Radiohead's Kid A was different because people embraced it despite the major change. It was a huge deal for people, for Radiohead to make such a change. Linkin Park, with their historically mainstream popularity, did not receive that kind of attention. And there's a reason for all of this. There's a reason why everyone has constantly been looking at Radiohead and not at Linkin Park. Radiohead is a better band with more talent. If you take every single person in Radiohead and line them up with every single person in Linkin Park, there's no comparison. The talent is better, the musical coordination is better, the music is better. The innovation is more impressive.

    This is all my opinion, but I think it holds some validity considering the historical contexts of each band's discography. There's a reason why Radiohead can afford to sell an album and have people pay what they want. There's a reason why Radiohead concerts to this day sell out in seconds. Are they the most influential band ever? No, and no one should be trying to say they are. Are they the most innovative band ever? No, but of present-day? Yes. There's no other band right now who can match the level of innovation that Radiohead has. There's no other band reinventing themselves and still making good music to the extent that Radiohead is.

    Is that to say that Linkin Park can't do that? No. Linkin Park has so much time ahead of them to be on that level, and they have the capacity to. What other band do you really know of, coming from the same era as Linkin Park, is so hell-bent on pushing their levels of creativity just to do something different? No one else. A lot of other bands who came out of the same genre are still doing the same things because they do not have the musical capacity or desire to try anything different.

    So there's nothing elitist about saying Radiohead is better or saying one band is better than the other, and I want to make that clear. Just because I love Radiohead and appreciate their fan base more, it does not mean that somehow I look down on Linkin Park. Linkin Park means just as much to me as Radiohead does. Linkin Park has been a part of my life since I was an adolescent, and I won't stop listening to them because I know they've got nothing but better times ahead of them. I don't know if you guys realize just how insanely different A Thousand Suns is from anything else Linkin Park has done, or from anything else out there right now. It's tremendous, and the potential is there. We just have to be patient.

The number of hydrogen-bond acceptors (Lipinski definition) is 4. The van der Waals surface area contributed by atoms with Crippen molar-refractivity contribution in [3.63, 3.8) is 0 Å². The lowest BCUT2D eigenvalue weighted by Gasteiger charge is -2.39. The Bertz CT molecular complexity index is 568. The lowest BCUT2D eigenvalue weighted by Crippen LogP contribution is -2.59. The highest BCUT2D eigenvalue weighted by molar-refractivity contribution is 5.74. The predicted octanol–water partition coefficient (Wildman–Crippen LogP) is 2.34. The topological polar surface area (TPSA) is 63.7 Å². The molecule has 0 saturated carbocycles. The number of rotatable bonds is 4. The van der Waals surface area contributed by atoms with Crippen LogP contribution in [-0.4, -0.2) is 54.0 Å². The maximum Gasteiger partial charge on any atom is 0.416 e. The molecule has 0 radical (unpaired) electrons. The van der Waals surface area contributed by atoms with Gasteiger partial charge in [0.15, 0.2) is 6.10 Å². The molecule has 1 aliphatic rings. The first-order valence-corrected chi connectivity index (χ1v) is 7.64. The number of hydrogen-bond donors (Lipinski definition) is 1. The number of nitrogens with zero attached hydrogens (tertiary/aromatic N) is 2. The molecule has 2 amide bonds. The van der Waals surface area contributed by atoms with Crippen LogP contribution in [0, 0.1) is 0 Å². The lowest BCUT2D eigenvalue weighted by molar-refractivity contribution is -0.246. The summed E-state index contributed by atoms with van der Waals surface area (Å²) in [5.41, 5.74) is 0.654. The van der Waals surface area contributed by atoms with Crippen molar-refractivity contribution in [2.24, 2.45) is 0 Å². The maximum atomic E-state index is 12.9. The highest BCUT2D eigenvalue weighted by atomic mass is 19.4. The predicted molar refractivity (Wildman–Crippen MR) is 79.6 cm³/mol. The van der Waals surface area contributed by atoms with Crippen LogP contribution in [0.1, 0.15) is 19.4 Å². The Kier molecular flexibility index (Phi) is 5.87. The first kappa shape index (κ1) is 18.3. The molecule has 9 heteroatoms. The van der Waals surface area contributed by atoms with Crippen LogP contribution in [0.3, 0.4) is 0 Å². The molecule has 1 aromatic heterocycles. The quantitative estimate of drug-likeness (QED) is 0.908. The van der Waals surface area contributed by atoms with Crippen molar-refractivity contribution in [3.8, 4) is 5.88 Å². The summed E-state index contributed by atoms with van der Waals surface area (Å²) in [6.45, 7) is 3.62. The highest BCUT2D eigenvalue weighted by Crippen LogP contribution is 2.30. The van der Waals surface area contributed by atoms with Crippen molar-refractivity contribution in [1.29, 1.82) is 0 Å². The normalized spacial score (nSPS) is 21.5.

Until then, you guys really have to calm down because this is not worth getting upset over.

  3. #103
    My perversion power is accumulating babie boi's Avatar
    Join Date
    Aug 2007
    Location
    Dubai, India
    Posts
    6,920
    Quote Originally Posted by Jordan View Post
    Btw, I was wrong about Loveless and OK Computer being released in the same year (actually six years apart lol), but I guess the two are still comparable in being two of the more critically revered albums of the 90s. As far as Radiohead having more of an impact on the mainstream I don't know if I can exactly agree. Loveless influenced albums like Boards of Canada's Music Has The Right To Children (fairly well documented) and Daft Punk's Discovery (gonna have to trust me on this one as I can't really find where I read this, but a lot of the weirder guitar synths at least sound loveless-influenced) that went on to be incredibly influential on the mainstream, and Loveless definitely represented a shift in music where instruments started to sound a lot different than their natural sound.

    I guess you can't exactly credit Loveless for creating overuse of reverb on vocals or turning guitars into swirling electronic instruments, but similar to what you said with Radiohead, MBV were pretty much the first band to bring that kind of experimentation to a wider audience - probably because their songs followed pop structures.

    With that said, in 2012, how many singles have sounds that aren't heavily altered by effects? I also have to state that Radiohead were most certainly influenced by MBV.

    Derek: Music is waaaay more serious to me than politics and religion.
    I had a nicely-written response to this, but Firefox decided to crash.

    To sum it up: it's probably a wash, to be honest. I specified "mainstream" because, I'll admit, I don't think underground musicians are trying to push the envelope because they listened to Radiohead. But some of the bigger bands like Arcade Fire? Yeah, I think Radiohead had a bigger influence on those types of bands than MBV. Even then, I think the influence has less to do with sound and more to do with approach. However, as your post points out, tracing influence can be difficult -- just because I think a band has a certain influence doesn't mean they do. I do like both bands, though, so I don't have a dog in this race. (See, Louis, we can be civil!)



    As for Radiohead and Linkin Park, they're not comparable as far as I'm concerned. I don't think Linkin Park will have much of a lasting influence on music, but most bands don't. It's not a bad thing.

  4. #104
    (╯□)╯︵ ┻━┻ Shadester's Avatar
    Join Date
    Apr 2007
    Posts
    1,022
    This is perhaps one of the best articles on Radiohead's impact:http://www.mulevariations.com/featur...nturies-part-1

    It's long, but worth it if you're a fan of music at all.

  5. #105
    No control, no surprise.
    Join Date
    Apr 2005
    Location
    Arizona